of the vascular anastomoses must be anticipated.
• Aggressive fluid management to maintain adequate B.P, may
result in fluid overload with possible cardiopulmonary
compromise and considerable liver and intestinal swelling.
• An engorged liver and intestines may pose a significant technical
challenge for the surgeon during the reperfusion phase,
especially when performing a Roux-en-Y
• At the end of the anhepatic phase, the vascular clamps are
removed in staged fashion, and each anastomosis is inspected
• The return of preload by establishment of continuous caval flow
results in normal or supranormal filling pressure.
• Removal of the portal vein clamp allows blood flow from the
splanchnic circulation into the donor liver and constitutes the
BEGINNING OF THE REPERFUSION PHASE.
• The most critical part of the reperfusion phase is the period
immediately after the vascular clamps are removed from the
• Significant hemodynamic instability and cardiac arrest can occur
within seconds to minutes of unclamping, particularly after
unclamping the portal vein.
• Reduced cardiac contractility, arrhythmias, severe
bradycardia, profound hypotension, and hyperkalemic arrest
all have been reported, and anesthetic management is
directed at maintaining or recovering cardiovascular stability.
• This goal may require immediate pharmacologic intervention,
such as the administration of epinephrine, atropine, calcium,
or occasionally sodium bicarbonate.
• Methylene blue has been shown in one small study to
attenuate hemodynamic changes of the reperfusion
• Preoperative placement of external pads may be helpful for
immediate postreperfusion cardiac arrest.
• The exact mechanism is unknown and remains elusive.
– High potassium concentrations in the preservative solution (UW
– Donor demographics,
– The surgical technique, and
– Decreased systemic vascular resistance.
– Metabolic acidosis,
– Endogenous vasoactive peptides from the intestine, and
– Sudden atrial stretching in response to unclamping and reperfusion.
• After the initial reperfusion phase, the hepatic artery anastomosis is
completed, the gallbladder is removed, and the bile duct is
• Hepatic artery reconstruction is mostly done by end-to-end
anastomosis OR by a jump graft from the aorta.
• Bile drainage is usually accomplished by choledocho-
choledochostomy and occasionally by Roux-en-Y
• Attention should be paid to the diagnosis and management of
significant coagulopathy and resultant bleeding in the reperfusion
• Laboratory analysis and clinical evidence of surgical bleeding
should guide management of the coagulopathy.
• When adequate hemostasis is established, the abdomen is
• Hypertension may develop toward the end of the procedure
in some patients, and treatment should be initiated before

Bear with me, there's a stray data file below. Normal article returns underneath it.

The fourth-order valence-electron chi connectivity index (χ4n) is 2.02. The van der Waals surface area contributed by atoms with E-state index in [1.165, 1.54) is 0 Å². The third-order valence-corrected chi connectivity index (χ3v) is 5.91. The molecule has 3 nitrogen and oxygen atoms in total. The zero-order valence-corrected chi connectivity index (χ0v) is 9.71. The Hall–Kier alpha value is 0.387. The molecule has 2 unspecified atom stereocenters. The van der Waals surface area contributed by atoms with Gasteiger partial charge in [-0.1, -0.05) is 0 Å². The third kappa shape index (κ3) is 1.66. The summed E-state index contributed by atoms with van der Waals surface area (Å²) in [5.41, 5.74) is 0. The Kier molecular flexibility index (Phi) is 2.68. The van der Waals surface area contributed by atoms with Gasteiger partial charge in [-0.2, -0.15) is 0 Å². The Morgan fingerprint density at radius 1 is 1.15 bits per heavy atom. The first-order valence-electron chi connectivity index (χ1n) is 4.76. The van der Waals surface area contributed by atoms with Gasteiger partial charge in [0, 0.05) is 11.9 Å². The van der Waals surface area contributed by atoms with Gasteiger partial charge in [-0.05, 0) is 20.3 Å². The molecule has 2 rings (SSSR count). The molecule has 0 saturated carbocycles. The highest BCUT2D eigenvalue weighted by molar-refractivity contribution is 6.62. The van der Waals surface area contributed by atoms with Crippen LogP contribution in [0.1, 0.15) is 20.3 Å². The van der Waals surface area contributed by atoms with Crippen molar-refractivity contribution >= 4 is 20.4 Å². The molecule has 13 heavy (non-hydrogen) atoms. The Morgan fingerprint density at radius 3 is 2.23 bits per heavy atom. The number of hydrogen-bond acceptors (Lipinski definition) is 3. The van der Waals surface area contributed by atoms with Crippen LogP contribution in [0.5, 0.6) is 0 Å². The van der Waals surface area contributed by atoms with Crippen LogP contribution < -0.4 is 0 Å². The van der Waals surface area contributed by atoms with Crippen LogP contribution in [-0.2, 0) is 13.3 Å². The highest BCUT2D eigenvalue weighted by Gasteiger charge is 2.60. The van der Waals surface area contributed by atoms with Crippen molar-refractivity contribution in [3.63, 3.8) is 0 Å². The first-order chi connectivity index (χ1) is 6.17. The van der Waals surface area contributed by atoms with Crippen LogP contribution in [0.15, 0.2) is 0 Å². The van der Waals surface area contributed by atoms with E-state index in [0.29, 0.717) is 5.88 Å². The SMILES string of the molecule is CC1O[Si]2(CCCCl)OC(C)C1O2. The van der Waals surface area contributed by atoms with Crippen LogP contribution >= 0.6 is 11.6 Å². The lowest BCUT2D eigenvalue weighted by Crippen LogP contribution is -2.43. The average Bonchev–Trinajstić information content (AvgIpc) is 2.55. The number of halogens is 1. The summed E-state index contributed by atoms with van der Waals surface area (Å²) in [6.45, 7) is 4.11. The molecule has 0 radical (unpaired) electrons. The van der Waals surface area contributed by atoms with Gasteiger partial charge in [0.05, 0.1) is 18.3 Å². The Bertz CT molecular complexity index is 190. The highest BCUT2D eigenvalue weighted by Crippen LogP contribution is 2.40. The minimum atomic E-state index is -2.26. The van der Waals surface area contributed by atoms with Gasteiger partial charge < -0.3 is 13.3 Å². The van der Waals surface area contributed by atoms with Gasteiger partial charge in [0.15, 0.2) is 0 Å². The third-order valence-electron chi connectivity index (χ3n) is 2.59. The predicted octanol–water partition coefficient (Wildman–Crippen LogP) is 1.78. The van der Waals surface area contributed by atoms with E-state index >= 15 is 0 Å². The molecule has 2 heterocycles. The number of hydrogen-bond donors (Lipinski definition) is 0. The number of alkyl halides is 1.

leaving the operating room.
• Intrinsic haemostatic deficiencies can be worsened by
• During this stage patients may exhibit enhanced fibrinolytic
activity as monitored by TEG.
• Hyperfibrinolysis is the most striking abnormality and it occurs
late during the anhepatic phase and worsens with
revascularisation of the new liver.
• Frank fibrinolysis with evidence of diffuse bleeding may occur
in up to 20% of patients.
• Fibrinolysis is caused by abrupt increases in tissue
plasminogen activator from graft endothelial cell release and
the lack of hepatic clearance during the anhepatic period.
• RBCs are transfused to maintain a Hct around 30%.
• FFP is given to maintain the PT below 1.2-1.5 times normal.
• Platelets are kept above 50X109 L-1.
• TEG based coagulation therapy has also been proposed where
administration of a fluid mixture of packed cells, FFP`s, and
crystalloids in a ratio of 3:2:2.5 for volume replacement.
• The infusion of platelets for maximum amplitude less than
40mm; cryoprecipitate for poor clot formation rate and
additional FFP for prolonged reaction time(>12min).
• Those in favour of this TEG based therapy argue that blood
requirements decreased significantly compared to controls.
1.Post operative bleeding
– Favourable signs regarding hepatic function in the immediate
postoperative period include the following:
1. Hemodynamic stability
2. Awakening from anaesthesia
3. Clearance of lactate
4. Resolution of hypoglycaemia
5. Normalization of coagulation profile (prothrombin time)
6. Resolution of elevated transaminases
7. Good renal function
• Postoperative tracheal intubation is no longer mandatory
• Fluid shifts or blood loss perse should not be considered an
indication for postoperative intubation
• Analgesic requirements in patients with ESLD undergoing liver
transplantation appear to be significantly decreased
compared with other major abdominal surgery
• Frequent assessment of cardiac and pulmonary function,
serum glucose and electrolytes, RFT, LFT, and coagulation and
the blood count is crucial.
• Patients who have adequate postoperative liver function and
have received steroids tend to be hyperglycemic, which may
warrant an infusion of insulin.